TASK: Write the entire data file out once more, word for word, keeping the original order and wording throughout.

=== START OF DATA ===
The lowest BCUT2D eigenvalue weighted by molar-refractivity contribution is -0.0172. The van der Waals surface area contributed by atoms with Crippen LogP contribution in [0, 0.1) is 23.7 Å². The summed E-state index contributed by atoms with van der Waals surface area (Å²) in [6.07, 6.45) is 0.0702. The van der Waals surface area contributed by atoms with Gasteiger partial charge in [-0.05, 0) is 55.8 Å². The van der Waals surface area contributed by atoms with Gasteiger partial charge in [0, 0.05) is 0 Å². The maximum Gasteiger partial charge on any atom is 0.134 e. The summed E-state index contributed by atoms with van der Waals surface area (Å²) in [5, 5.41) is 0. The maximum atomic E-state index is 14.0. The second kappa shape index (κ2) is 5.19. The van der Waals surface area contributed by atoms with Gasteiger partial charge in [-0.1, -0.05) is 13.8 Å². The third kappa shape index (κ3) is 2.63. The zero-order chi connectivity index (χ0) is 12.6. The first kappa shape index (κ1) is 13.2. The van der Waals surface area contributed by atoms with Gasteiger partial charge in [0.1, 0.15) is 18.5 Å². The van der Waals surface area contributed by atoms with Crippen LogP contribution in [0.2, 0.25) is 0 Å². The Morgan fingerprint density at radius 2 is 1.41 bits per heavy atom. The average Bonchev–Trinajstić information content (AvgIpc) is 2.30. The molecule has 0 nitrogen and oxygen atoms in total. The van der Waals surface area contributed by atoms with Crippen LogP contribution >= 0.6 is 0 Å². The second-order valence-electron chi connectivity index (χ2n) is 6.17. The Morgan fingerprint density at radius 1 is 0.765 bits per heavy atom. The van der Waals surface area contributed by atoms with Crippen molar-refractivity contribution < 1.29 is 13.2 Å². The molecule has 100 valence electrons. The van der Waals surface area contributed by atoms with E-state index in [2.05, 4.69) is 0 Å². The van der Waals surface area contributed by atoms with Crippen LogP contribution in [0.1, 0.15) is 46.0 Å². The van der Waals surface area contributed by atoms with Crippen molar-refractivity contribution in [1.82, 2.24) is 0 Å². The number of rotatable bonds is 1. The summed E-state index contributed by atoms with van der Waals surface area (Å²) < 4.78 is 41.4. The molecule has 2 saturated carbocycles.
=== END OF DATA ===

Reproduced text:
The lowest BCUT2D eigenvalue weighted by molar-refractivity contribution is -0.0172. The van der Waals surface area contributed by atoms with Crippen LogP contribution in [0, 0.1) is 23.7 Å². The summed E-state index contributed by atoms with van der Waals surface area (Å²) in [6.07, 6.45) is 0.0702. The van der Waals surface area contributed by atoms with Gasteiger partial charge in [-0.05, 0) is 55.8 Å². The van der Waals surface area contributed by atoms with Gasteiger partial charge in [0, 0.05) is 0 Å². The maximum Gasteiger partial charge on any atom is 0.134 e. The summed E-state index contributed by atoms with van der Waals surface area (Å²) in [5, 5.41) is 0. The maximum atomic E-state index is 14.0. The second kappa shape index (κ2) is 5.19. The van der Waals surface area contributed by atoms with Gasteiger partial charge in [-0.1, -0.05) is 13.8 Å². The third kappa shape index (κ3) is 2.63. The zero-order chi connectivity index (χ0) is 12.6. The first kappa shape index (κ1) is 13.2. The van der Waals surface area contributed by atoms with Gasteiger partial charge in [0.1, 0.15) is 18.5 Å². The van der Waals surface area contributed by atoms with Crippen LogP contribution in [0.2, 0.25) is 0 Å². The Morgan fingerprint density at radius 2 is 1.41 bits per heavy atom. The average Bonchev–Trinajstić information content (AvgIpc) is 2.30. The molecule has 0 nitrogen and oxygen atoms in total. The van der Waals surface area contributed by atoms with Crippen LogP contribution >= 0.6 is 0 Å². The second-order valence-electron chi connectivity index (χ2n) is 6.17. The Morgan fingerprint density at radius 1 is 0.765 bits per heavy atom. The van der Waals surface area contributed by atoms with Crippen molar-refractivity contribution < 1.29 is 13.2 Å². The molecule has 100 valence electrons. The van der Waals surface area contributed by atoms with E-state index in [2.05, 4.69) is 0 Å². The van der Waals surface area contributed by atoms with Crippen LogP contribution in [0.1, 0.15) is 46.0 Å². The van der Waals surface area contributed by atoms with Crippen molar-refractivity contribution in [1.82, 2.24) is 0 Å². The number of rotatable bonds is 1. The summed E-state index contributed by atoms with van der Waals surface area (Å²) < 4.78 is 41.4. The molecule has 2 saturated carbocycles.